We hear about transformation all the time, and mainly it’s about digital transformation. The next wave of automation, technology that’s more virtual, slick and seamless – that kind of thing.
A big programme is built, maybe a division setup for it and then we unleash our plans on our people and the world.
It seems like the thing to do. Or else we’ll get left behind in this VUCA world (sorry, I had to mention it). And so it continues.
Sadly, I’ve seen far too many digital transformations in HR that centre around a “drop-in” solution.
I’ve experienced clients of mine left confused with past consulting partners attempts at a programme of change that was simply vague, poorly scoped and even poorly executed. But at least they finished the installation of O365!
Sadly, I’ve seen far too many digital transformations in HR that centre around a “drop-in” solution of a new HR Information System of the baseline (or vanilla) type. Basic functionality. No attempt to include bespoke applications and features that are applicable to your specific organisational foibles. Just a big old generic slab of basic technology.
It almost feels like a panic buy car: “I know it doesn’t have flexible seating at the back but it’ll do”, and then “oops, how do we get the baby buggy in?”. It appears to some HR teams that the HR system is for them when, in reality, it’s their product to other people – their colleagues. Yet do we consider them in the design and feature set of such a system? It appears to be a rare occurrence in my experience.
Systems designed for people
We don’t install and use a system for HR just because we need it in HR; it’s a system that is useful to us, but ultimately, is for our people to use. To record hours, log overtime, book leave, obtain benefits, record their performance feedback and of course recruit and put people on payroll.
Much of the reasoning behind why we need a new HR digital system should be about our people across the organisation who need to access, search, retrieve and consume our products.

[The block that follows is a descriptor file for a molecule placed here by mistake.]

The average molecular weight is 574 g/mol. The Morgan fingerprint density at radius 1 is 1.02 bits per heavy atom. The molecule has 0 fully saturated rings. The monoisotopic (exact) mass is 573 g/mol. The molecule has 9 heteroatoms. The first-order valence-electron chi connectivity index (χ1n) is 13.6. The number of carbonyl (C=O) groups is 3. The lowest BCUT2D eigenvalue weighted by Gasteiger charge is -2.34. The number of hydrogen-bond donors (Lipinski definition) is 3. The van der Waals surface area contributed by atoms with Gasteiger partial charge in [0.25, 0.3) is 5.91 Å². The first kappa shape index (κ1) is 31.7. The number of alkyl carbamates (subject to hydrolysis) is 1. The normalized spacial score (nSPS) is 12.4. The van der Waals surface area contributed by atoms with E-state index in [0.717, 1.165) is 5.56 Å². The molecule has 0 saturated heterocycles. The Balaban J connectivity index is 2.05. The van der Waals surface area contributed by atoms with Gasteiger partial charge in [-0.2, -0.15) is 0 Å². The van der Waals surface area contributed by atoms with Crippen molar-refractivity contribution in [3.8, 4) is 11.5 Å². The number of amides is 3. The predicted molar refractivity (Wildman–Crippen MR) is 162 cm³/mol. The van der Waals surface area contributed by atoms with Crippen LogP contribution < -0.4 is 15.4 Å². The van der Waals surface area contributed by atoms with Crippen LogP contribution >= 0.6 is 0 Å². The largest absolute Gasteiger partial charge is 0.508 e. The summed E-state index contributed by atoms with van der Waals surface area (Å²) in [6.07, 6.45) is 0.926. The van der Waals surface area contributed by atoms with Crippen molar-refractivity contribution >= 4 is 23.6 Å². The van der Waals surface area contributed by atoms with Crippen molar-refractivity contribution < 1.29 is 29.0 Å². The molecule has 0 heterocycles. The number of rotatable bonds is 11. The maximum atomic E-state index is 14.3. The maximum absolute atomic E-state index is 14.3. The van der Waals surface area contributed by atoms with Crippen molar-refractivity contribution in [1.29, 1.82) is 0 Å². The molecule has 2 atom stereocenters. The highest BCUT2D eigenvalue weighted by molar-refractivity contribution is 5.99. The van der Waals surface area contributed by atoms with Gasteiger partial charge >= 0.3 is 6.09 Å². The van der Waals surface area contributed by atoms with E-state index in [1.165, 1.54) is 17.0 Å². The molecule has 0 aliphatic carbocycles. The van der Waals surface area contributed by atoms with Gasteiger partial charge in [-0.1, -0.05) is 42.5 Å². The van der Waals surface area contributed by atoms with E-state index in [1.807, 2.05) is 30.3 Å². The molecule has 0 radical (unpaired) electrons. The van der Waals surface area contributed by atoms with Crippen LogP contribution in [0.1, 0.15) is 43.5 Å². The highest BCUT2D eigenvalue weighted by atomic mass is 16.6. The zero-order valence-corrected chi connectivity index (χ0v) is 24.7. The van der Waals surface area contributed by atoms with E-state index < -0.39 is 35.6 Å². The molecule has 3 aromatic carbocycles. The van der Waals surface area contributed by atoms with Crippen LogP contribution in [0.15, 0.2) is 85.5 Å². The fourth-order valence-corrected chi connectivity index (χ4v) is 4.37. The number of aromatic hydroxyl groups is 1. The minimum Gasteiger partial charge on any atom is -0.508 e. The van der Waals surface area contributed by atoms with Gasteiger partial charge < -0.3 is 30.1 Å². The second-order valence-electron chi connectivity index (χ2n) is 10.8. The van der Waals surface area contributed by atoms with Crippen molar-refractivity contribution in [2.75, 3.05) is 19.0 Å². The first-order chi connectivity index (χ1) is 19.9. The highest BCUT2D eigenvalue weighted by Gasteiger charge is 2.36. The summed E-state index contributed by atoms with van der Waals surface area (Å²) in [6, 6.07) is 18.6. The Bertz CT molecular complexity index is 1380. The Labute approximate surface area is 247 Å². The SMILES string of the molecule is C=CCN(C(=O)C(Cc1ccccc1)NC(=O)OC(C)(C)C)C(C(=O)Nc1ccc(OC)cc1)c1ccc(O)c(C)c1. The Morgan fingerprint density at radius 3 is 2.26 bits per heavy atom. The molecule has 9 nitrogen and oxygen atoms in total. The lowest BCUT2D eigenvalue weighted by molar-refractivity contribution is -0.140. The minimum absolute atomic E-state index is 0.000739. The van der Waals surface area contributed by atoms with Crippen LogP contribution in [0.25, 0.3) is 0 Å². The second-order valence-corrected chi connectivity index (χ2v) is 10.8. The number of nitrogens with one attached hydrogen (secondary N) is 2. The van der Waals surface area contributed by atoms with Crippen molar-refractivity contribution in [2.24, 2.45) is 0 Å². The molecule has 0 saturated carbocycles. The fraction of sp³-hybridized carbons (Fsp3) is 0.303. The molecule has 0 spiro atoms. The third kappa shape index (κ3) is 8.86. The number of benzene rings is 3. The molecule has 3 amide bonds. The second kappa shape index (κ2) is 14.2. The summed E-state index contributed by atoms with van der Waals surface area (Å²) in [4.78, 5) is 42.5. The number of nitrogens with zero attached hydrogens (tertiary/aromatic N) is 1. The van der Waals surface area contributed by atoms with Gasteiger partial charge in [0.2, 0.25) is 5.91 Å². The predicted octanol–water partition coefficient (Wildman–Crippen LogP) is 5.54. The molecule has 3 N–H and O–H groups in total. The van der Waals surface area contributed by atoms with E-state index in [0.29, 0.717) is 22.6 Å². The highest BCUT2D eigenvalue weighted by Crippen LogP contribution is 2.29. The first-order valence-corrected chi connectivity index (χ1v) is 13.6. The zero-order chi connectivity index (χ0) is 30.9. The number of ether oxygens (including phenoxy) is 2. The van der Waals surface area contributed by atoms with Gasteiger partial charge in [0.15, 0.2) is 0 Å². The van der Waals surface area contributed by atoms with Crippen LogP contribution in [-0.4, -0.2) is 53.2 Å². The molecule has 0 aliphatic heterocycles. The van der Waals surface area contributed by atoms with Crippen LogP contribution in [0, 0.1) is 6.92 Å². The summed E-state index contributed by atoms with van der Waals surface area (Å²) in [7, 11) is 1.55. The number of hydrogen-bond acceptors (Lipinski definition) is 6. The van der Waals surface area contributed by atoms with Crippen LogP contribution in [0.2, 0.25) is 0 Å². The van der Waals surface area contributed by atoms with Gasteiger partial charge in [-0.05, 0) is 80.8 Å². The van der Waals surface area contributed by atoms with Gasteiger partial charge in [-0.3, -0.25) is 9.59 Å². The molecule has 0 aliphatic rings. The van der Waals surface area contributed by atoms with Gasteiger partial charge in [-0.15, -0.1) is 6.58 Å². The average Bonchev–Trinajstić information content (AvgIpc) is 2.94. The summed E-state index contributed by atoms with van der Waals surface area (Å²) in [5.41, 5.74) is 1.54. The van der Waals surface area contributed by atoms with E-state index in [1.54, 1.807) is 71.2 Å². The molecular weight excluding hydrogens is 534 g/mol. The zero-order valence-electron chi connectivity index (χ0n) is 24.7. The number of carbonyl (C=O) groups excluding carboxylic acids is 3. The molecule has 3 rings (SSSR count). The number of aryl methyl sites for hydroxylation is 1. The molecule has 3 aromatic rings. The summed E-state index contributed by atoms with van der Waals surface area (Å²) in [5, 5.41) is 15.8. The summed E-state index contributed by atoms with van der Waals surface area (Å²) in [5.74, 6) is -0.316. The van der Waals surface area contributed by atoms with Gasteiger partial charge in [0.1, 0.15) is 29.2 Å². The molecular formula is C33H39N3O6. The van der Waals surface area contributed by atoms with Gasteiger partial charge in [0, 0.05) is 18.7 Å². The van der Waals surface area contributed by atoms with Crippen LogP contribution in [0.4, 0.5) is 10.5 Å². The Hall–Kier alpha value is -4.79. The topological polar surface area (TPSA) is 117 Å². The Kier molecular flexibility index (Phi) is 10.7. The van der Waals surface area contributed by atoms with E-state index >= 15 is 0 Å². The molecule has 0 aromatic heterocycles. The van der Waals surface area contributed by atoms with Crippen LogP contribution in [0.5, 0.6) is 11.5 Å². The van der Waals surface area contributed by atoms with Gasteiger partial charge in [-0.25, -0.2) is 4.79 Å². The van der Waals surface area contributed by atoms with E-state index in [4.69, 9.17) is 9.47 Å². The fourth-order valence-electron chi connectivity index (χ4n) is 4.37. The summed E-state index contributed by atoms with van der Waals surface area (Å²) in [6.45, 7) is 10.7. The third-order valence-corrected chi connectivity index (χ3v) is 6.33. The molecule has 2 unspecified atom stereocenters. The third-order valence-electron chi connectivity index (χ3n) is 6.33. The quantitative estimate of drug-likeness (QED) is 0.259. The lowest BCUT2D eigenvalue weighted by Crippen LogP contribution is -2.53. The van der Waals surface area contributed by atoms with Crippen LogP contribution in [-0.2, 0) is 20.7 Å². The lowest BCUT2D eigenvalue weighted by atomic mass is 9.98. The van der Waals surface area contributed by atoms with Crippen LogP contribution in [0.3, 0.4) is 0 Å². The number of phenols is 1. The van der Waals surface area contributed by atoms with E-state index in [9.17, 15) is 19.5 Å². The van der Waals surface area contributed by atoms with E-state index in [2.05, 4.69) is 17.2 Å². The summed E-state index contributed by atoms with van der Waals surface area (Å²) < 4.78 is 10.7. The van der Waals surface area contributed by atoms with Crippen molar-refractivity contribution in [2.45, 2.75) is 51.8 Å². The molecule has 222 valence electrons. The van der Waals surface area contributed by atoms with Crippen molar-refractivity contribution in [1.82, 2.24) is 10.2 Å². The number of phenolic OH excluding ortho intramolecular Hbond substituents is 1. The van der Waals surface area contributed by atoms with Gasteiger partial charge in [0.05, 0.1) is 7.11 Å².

We probably make that point in the business case but the actual attention to design for those people appears to be dropped in favour of a cheaper plug-in. Then we wonder why we have to expend so much energy persuading people to use the thing and pour hours into roadshows, campaigns, incentives and even punitive measures for non-compliance.
A new HR digital system should be about our people across the organisation.
We often make procurement decisions based on out-of-the-box generic process versions and we amend our processes to fit that system and not what our people need. That feels less like transformation and more like untransformation – backwards steps.
We’re looking in the wrong place – at the budget not the needs of the users, customers – our people. Which isn’t code for spend, spend, spend. It’s a call for investment to be more effectively designed and well thought through.
I’m yet to be convinced (based on recent dialogue) that HR teams are applying Design Thinking principles before they commit to a new HRIS. I’m not sure we’ve done our due diligence in creating a prototype system to replace performance management before we either pull the plug or tighten the routines.
What do we do instead?
One way is to use stacks. By this I mean we don’t segment our organisation based on hierarchical functions (certainly not our own HR function needs in isolation) instead we look at the value creating blocks of our business and form them into stacks.
The stacks will be of different sizes depending on the cost to deploy the work of that stack and the value each stack actually generates (financial, social, reputational and human capital).
We can start to design it from a human, process, compliance, workflow and financial modelling viewpoint.
When we’re then looking to transform, we can start by looking at the impact needed, for example more automation in the supply chain. We can then apply the investigation, disruption, implementation and benefits realisation to each stack: how does it affect marketing, finance, purchasing, people, leadership, legal etc.
Once we’ve done this evaluation we’ll have more data to inform our decision making on how to deliver that transformation programme. We can start to design it from a human, process, compliance, workflow and financial modelling viewpoint. We can then look at the digital systems to support the various components and their place in our stacks.
Such an approach is likely to be more thoughtful, connected, aligned and quite the opposite of a “dropped in from on high” inadequate generic system.
My plea for more acute and people-centred design is that ultimately our transformation (in a digital sense) has to be better or it’s not transformational – it’s just changes. Something that’s worse than before, and likely to be repealed, overwritten or replaced quickly is a false form of transformation.
My plea is for more acute and people-centred design.
Until we look in the right place, what is transformative for our people is using more digital solutions and approaches (kit and gadgets).
It’s all in the design process. Design Thinking will help us look in the right places at the right times. Use data, evidence, personification and deeper understanding of the people we’re here to support – our colleagues.
Think digital transformation is about is about technology alone? Think again.